Fundamentally, the payroll provider you choose should be able to efficiently manage all of your payroll needs so you can shift focus towards core business tasks. Whether it’s establishing fair salaries, preventing payroll inaccuracies, completing tax calculations, determining pay frequency, or managing shareholder distributions, the right provider will provide the proper guidance, customer support, expertise, and software to keep these processes streamlined and simplified.
The right payroll service for an S-Corp should be able to complete all of the following processes and more:
With an employee salary or combined salary-distribution approach, you are required to create, receive, and report a W-2 that includes your yearly salary and any necessary employment taxes. The IRS requires that any S-Corp employee receives compensation that is on par with comparable roles in the same industry; failure to do so can result in IRS penalties.
As you work with a payroll provider to determine an appropriate salary that is aligned with your designated employee role, they should be able to help you formulate and archive documents that demonstrate how you reached your compensation number in the event of an IRS audit or inquiry.
Another option for owners who are also shareholder-employees is to earn compensation through a combination of a salary and shareholder distributions. In this case, a W-2 and employment taxes are still required for reporting yearly salary, but distributions (cash or stock earnings, typically) are excluded from a variety of taxes, including payroll taxes, FICA taxes, and employment taxes.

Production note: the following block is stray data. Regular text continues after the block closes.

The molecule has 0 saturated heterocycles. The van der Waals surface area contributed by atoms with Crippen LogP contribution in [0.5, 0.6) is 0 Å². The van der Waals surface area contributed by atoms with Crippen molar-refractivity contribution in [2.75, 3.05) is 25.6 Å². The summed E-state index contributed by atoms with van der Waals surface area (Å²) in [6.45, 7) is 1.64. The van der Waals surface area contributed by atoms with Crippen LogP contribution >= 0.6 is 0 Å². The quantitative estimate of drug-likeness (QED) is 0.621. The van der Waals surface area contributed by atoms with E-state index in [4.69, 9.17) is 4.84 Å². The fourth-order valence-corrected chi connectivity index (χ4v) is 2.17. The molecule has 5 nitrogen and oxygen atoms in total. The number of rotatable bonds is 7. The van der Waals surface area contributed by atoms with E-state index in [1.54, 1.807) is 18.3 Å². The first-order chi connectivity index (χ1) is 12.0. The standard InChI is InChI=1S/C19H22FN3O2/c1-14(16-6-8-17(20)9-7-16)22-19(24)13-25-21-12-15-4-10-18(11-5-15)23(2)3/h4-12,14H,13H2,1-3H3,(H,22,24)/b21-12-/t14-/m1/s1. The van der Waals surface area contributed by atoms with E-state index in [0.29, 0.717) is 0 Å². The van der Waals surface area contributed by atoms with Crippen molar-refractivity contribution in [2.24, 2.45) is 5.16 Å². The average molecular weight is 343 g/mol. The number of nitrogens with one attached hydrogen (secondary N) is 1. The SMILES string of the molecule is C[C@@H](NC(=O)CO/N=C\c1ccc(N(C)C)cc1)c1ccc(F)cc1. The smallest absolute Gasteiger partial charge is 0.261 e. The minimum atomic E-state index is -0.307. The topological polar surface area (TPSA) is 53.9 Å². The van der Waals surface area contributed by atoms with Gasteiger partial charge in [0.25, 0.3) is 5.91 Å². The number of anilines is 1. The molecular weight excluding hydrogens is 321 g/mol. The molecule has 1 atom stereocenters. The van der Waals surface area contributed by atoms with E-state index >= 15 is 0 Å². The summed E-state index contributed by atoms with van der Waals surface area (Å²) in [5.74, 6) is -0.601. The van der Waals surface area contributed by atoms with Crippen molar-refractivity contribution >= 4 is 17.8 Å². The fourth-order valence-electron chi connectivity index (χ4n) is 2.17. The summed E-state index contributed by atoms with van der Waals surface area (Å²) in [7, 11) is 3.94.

Distributions are taxed on the individual income tax return of the shareholder. Bear in mind that if you plan to pay yourself partially or fully through distributions, you must be aware of your organization’s stock basis: the overall amount that you invested in the company. Any amount beyond that number is fully taxable income.
Regardless of which approach you choose for compensation, you will need the support of a qualified payroll provider to follow “reasonable salary” criteria articulated by the IRS, conduct third-party research on comparable salaries in your industry, and create a beneficial balance of salary and distributions that maximizes your compensation and potential tax breaks.
Following broad 50/50 or 60/40 salary-to-distribution ratios can give you a general idea of where to start, but it’s best to consult payroll experts to develop a strategy that works for your S Corp long-term and ensures adaptability in the face of changing regulations and business gains and losses.
Although determining salary and distributions for yourself and other shareholders is a pivotal best practice, you should also gain an understanding of accountable plans, state tax requirements, deductions, health insurance premiums, and payroll tax statements. These are important legal and tax-related requirements that keep your S Corp compliant with regulations and simplify some of your payroll processes.
Transitioning to an S Corp tax designation can be a major benefit to your business. Completing (and routinely managing) the logistical and payroll-related processes is a tall order. That’s why CAVU HCM alleviates the need for in-house payroll management by providing the expertise, customer support, and software to help your S Corp efficiently run payroll, capitalize on a host of tax benefits, and remain legally compliant amid regulatory changes.